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Abstract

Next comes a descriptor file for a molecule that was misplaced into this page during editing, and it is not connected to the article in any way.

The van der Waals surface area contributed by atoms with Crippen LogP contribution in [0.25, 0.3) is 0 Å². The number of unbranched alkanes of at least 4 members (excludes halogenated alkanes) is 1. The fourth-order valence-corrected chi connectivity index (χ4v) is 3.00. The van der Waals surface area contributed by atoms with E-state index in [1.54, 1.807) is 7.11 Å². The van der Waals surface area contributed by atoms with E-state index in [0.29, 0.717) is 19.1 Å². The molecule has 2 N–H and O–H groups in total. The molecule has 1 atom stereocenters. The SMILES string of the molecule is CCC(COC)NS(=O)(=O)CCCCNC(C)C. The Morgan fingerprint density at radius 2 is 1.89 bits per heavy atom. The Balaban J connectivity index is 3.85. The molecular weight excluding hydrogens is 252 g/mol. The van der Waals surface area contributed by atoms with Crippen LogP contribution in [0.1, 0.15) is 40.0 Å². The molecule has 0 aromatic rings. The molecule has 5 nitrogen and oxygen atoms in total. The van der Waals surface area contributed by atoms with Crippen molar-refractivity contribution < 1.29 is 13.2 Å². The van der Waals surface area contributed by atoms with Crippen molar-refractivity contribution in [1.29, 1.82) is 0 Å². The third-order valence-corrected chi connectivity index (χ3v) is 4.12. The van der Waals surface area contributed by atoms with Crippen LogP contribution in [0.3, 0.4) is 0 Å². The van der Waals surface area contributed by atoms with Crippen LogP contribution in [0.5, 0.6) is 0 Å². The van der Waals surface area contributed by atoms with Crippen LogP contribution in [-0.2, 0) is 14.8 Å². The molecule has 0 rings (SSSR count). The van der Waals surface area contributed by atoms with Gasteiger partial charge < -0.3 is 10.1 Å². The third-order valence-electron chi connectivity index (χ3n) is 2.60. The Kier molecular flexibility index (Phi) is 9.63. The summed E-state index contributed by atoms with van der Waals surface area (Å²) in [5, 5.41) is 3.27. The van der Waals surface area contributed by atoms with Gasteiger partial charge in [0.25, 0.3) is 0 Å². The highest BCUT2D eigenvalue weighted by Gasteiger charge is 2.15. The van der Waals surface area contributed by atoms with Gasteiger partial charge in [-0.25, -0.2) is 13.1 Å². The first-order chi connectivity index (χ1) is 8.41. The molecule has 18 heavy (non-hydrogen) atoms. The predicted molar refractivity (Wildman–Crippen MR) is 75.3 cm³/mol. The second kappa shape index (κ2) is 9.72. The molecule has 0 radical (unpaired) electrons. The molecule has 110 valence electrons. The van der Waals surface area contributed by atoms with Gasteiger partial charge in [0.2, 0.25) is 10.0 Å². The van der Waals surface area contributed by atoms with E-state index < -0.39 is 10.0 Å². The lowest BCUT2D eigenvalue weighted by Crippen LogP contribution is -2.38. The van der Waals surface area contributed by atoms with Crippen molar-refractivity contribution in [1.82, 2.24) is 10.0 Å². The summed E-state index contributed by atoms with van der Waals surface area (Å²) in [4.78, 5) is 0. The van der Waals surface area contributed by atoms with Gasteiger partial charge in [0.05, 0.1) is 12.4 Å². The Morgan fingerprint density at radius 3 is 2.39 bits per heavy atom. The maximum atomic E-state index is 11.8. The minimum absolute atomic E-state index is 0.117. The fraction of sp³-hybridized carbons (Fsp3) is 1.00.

Considerable theoretical and empirical debate has addressed the effects of minimum lot size zoning regulations on the development of land. The direction of this relationship certainly has relevance for policy. Previous studies have used econometric techniques to estimate this relationship. This paper uses a land use share multiple regression model in which the dependent variable is the natural logarithm of the ratio of acres developed from 1990-2000 to acres not developed over the same time period. It builds on previous studies by using a weighted average minimum lot size variable rather than a simple dummy variable and by explicitly considering the change in developed land area in the dependent variable. The study area is Oakland County, Michigan, a suburb of Detroit that is experiencing significant suburban development. Results show that there is a quadratic relationship between average minimum lot size and land development. At first, development declines with minimum lot size, but at a diminishing rate. Then, at approximately 5.15 acres (224,330 square feet), development begins to increase with minimum lot size at an increasing rate.

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